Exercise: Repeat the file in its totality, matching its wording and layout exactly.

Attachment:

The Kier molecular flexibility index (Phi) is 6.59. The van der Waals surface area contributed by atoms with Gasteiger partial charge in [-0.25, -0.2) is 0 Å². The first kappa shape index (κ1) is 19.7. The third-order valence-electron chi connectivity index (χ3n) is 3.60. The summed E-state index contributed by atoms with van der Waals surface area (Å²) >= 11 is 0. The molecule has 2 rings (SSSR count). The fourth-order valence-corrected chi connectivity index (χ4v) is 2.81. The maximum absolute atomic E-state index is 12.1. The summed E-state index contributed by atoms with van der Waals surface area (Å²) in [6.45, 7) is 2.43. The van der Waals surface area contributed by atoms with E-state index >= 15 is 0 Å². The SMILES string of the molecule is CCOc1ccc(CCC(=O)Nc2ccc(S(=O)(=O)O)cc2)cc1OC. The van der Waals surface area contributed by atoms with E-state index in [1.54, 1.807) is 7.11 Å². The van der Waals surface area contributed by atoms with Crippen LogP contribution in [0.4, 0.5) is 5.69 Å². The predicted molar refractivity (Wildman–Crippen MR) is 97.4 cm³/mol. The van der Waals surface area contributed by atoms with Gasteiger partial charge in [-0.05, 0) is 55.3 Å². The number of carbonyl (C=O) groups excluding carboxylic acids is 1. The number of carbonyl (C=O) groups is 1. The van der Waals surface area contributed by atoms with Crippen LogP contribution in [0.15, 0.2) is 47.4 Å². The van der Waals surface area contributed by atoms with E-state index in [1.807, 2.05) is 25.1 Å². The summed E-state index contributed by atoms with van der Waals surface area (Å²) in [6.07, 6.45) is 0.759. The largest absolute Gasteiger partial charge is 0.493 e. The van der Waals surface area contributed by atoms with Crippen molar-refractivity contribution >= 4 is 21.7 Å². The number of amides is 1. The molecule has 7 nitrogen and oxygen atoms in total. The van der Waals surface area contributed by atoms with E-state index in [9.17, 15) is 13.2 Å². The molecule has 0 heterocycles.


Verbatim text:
The Kier molecular flexibility index (Phi) is 6.59. The van der Waals surface area contributed by atoms with Gasteiger partial charge in [-0.25, -0.2) is 0 Å². The first kappa shape index (κ1) is 19.7. The third-order valence-electron chi connectivity index (χ3n) is 3.60. The summed E-state index contributed by atoms with van der Waals surface area (Å²) >= 11 is 0. The molecule has 2 rings (SSSR count). The fourth-order valence-corrected chi connectivity index (χ4v) is 2.81. The maximum absolute atomic E-state index is 12.1. The summed E-state index contributed by atoms with van der Waals surface area (Å²) in [6.45, 7) is 2.43. The van der Waals surface area contributed by atoms with E-state index >= 15 is 0 Å². The SMILES string of the molecule is CCOc1ccc(CCC(=O)Nc2ccc(S(=O)(=O)O)cc2)cc1OC. The van der Waals surface area contributed by atoms with E-state index in [1.54, 1.807) is 7.11 Å². The van der Waals surface area contributed by atoms with Crippen LogP contribution in [0.4, 0.5) is 5.69 Å². The predicted molar refractivity (Wildman–Crippen MR) is 97.4 cm³/mol. The van der Waals surface area contributed by atoms with Gasteiger partial charge in [-0.05, 0) is 55.3 Å². The number of carbonyl (C=O) groups excluding carboxylic acids is 1. The number of carbonyl (C=O) groups is 1. The van der Waals surface area contributed by atoms with Crippen LogP contribution in [0.15, 0.2) is 47.4 Å². The van der Waals surface area contributed by atoms with E-state index in [1.807, 2.05) is 25.1 Å². The summed E-state index contributed by atoms with van der Waals surface area (Å²) in [6.07, 6.45) is 0.759. The largest absolute Gasteiger partial charge is 0.493 e. The van der Waals surface area contributed by atoms with Crippen molar-refractivity contribution >= 4 is 21.7 Å². The number of amides is 1. The molecule has 7 nitrogen and oxygen atoms in total. The van der Waals surface area contributed by atoms with E-state index in [9.17, 15) is 13.2 Å². The molecule has 0 heterocycles.